Coming from a family of near-Luddites, the technology component of this course has been both very challenging and incredibly helpful. When it comes to building a website, though, I have a hard time being creative or imagining what types of tools are even appropriate to use, let alone how to use them. After surveying some available resources, I know I have more options, but it’s still difficult for me to visualize our end product as anything besides a relatively basic WordPress site. I imagine my confidence will build with time.
Technology on Campus
USAO’s campus seems to be adapting much more slowly to technological advancements in education than other universities. This is probably due to the fact that we are, A: in the middle of rural Oklahoma, B: dealing with a temperamental state government that funds public higher education very poorly, and C: have fewer than a thousand students total. A lot of the on-campus resources that would be useful for our project just aren’t there, but it makes sense because I can’t imagine how rarely they’d ever be used. So far, though, the only thing that might be a problem is the lack of audio recording equipment for interviews. I can use my phone, but I’d like to have better-quality recordings on the site.
Although there is no digital humanities lab or fancy equipment, we do have access to many online humanities databases that will prove especially helpful for the historical context section I’m putting together for the site, like the Oklahoma Historical Society Research Collection and the University of Oklahoma Digital Collections.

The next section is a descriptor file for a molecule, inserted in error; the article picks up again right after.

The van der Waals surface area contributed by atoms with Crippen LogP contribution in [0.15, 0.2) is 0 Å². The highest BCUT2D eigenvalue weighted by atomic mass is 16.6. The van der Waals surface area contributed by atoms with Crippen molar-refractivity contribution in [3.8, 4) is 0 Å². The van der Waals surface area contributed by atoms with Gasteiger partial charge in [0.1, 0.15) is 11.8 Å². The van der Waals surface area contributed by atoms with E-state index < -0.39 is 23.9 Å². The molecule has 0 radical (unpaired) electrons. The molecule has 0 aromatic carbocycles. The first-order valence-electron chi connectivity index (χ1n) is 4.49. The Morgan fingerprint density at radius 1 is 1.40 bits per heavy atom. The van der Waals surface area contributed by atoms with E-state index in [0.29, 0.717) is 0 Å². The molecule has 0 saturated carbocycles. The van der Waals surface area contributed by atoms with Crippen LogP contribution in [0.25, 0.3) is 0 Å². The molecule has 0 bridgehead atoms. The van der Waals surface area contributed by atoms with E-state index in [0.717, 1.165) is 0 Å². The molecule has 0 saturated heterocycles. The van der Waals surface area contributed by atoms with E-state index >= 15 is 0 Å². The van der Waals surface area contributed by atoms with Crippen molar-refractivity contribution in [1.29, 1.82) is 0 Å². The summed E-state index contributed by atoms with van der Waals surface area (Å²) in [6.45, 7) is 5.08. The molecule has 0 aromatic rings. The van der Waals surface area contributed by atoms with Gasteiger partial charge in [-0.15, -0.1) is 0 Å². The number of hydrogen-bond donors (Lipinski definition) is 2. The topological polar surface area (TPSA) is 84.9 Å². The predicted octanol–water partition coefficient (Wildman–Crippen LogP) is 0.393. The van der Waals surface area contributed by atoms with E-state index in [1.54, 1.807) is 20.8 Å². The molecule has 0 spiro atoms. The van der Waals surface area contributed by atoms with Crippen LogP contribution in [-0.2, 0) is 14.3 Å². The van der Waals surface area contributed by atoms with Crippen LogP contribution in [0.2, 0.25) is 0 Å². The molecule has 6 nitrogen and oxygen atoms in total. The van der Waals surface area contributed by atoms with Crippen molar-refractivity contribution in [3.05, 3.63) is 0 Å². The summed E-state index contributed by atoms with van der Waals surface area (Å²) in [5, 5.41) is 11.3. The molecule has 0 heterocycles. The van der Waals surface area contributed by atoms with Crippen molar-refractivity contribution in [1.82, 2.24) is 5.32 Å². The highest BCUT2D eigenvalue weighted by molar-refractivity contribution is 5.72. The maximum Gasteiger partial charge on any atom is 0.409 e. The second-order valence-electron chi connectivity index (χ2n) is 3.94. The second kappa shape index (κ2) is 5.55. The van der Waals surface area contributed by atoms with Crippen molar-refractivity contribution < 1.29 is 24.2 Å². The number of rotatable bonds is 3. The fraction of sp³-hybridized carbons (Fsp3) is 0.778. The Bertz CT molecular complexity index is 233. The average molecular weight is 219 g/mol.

All we know so far about incorporating fancy features into our WordPress site is that we definitely want to include a detailed timeline from TimelineJS. I am also interested in adding some nice infographics from either Infogram or Venngage, both of which facilitate some pretty nice-looking graphics. I think this might be a nice tool for explaining certain elements of the Ellen Hopkins censorship case in ways that are readable and user-friendly. I will probably end up picking one site over the other once I gain more familiarity with both. I would also like to continue using Coggle to organize my thoughts about the different sections of the site because I really enjoyed its interactivity and ease of use.
So far, WordPress has been relatively easy for my technologically-incompetent brain to wrap itself around, but I looked around for some tutorials which have been helpful in demonstrating the different things I can do with the site. Learn.wordpress.com has sections about publishing content, personalizing themes, and (very helpful) definitions for WordPress lingo that I wasn’t familiar with.
Ultimately, this technology survey made the idea of building a website a lot less intimidating. A lot of these tools have very accessible tutorials and FAQ sections that will continue to be helpful down the road. I might still not get too fancy with my share of the website, but it’s nice knowing that I have the resources to make it what it needs to be so that it’s as reader-friendly and informative as I anticipate.